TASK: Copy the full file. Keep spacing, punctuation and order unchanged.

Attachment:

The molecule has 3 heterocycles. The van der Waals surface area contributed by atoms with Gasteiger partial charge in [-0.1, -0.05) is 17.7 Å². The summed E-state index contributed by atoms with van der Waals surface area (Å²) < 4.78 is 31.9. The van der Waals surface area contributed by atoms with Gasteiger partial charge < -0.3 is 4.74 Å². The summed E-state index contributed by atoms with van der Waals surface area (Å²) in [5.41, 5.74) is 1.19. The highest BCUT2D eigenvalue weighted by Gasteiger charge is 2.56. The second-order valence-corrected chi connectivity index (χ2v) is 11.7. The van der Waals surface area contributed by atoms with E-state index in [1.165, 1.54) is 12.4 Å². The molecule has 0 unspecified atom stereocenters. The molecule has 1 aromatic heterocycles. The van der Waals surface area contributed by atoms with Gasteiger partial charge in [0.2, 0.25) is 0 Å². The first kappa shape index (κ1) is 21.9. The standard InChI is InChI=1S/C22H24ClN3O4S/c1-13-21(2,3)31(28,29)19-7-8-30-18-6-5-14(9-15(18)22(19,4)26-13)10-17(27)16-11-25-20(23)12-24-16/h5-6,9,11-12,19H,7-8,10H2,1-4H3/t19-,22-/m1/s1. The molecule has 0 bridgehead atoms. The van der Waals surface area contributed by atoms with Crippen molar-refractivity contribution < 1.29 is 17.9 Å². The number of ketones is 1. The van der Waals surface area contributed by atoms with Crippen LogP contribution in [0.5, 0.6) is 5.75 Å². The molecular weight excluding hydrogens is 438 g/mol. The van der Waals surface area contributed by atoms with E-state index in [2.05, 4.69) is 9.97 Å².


The molecule has 3 heterocycles. The van der Waals surface area contributed by atoms with Gasteiger partial charge in [-0.1, -0.05) is 17.7 Å². The summed E-state index contributed by atoms with van der Waals surface area (Å²) < 4.78 is 31.9. The van der Waals surface area contributed by atoms with Gasteiger partial charge < -0.3 is 4.74 Å². The summed E-state index contributed by atoms with van der Waals surface area (Å²) in [5.41, 5.74) is 1.19. The highest BCUT2D eigenvalue weighted by Gasteiger charge is 2.56. The second-order valence-corrected chi connectivity index (χ2v) is 11.7. The van der Waals surface area contributed by atoms with E-state index in [1.165, 1.54) is 12.4 Å². The molecule has 0 unspecified atom stereocenters. The molecule has 1 aromatic heterocycles. The van der Waals surface area contributed by atoms with Gasteiger partial charge in [0.2, 0.25) is 0 Å². The first kappa shape index (κ1) is 21.9. The standard InChI is InChI=1S/C22H24ClN3O4S/c1-13-21(2,3)31(28,29)19-7-8-30-18-6-5-14(9-15(18)22(19,4)26-13)10-17(27)16-11-25-20(23)12-24-16/h5-6,9,11-12,19H,7-8,10H2,1-4H3/t19-,22-/m1/s1. The molecule has 0 bridgehead atoms. The van der Waals surface area contributed by atoms with Crippen molar-refractivity contribution < 1.29 is 17.9 Å². The number of ketones is 1. The van der Waals surface area contributed by atoms with Crippen LogP contribution in [0.5, 0.6) is 5.75 Å². The molecular weight excluding hydrogens is 438 g/mol. The van der Waals surface area contributed by atoms with E-state index in [2.05, 4.69) is 9.97 Å².